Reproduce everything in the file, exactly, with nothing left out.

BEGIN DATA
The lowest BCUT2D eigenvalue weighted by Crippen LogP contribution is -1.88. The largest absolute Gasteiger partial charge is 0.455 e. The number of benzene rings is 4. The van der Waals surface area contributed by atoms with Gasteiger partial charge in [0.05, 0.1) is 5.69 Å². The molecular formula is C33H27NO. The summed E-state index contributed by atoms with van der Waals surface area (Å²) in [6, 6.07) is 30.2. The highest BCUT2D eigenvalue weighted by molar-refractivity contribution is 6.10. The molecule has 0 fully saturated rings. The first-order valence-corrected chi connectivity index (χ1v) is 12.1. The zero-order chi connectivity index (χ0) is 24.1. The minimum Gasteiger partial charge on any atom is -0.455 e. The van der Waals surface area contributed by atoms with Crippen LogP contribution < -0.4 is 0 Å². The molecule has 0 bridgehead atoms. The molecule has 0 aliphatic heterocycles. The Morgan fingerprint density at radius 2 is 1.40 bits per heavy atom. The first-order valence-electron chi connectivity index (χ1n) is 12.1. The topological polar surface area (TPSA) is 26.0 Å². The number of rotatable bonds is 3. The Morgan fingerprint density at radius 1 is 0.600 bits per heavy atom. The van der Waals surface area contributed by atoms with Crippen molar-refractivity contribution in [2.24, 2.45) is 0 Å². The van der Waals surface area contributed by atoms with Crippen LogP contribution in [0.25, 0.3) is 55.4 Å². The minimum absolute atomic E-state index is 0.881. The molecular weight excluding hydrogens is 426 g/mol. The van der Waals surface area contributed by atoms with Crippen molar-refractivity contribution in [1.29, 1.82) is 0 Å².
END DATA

The lowest BCUT2D eigenvalue weighted by Crippen LogP contribution is -1.88. The largest absolute Gasteiger partial charge is 0.455 e. The number of benzene rings is 4. The van der Waals surface area contributed by atoms with Gasteiger partial charge in [0.05, 0.1) is 5.69 Å². The molecular formula is C33H27NO. The summed E-state index contributed by atoms with van der Waals surface area (Å²) in [6, 6.07) is 30.2. The highest BCUT2D eigenvalue weighted by molar-refractivity contribution is 6.10. The molecule has 0 fully saturated rings. The first-order valence-corrected chi connectivity index (χ1v) is 12.1. The zero-order chi connectivity index (χ0) is 24.1. The minimum Gasteiger partial charge on any atom is -0.455 e. The van der Waals surface area contributed by atoms with Crippen LogP contribution < -0.4 is 0 Å². The molecule has 0 bridgehead atoms. The molecule has 0 aliphatic heterocycles. The Morgan fingerprint density at radius 2 is 1.40 bits per heavy atom. The first-order valence-electron chi connectivity index (χ1n) is 12.1. The topological polar surface area (TPSA) is 26.0 Å². The number of rotatable bonds is 3. The Morgan fingerprint density at radius 1 is 0.600 bits per heavy atom. The van der Waals surface area contributed by atoms with Crippen molar-refractivity contribution in [2.24, 2.45) is 0 Å². The van der Waals surface area contributed by atoms with Crippen LogP contribution in [0.25, 0.3) is 55.4 Å². The minimum absolute atomic E-state index is 0.881. The molecular weight excluding hydrogens is 426 g/mol. The van der Waals surface area contributed by atoms with Crippen molar-refractivity contribution in [1.29, 1.82) is 0 Å².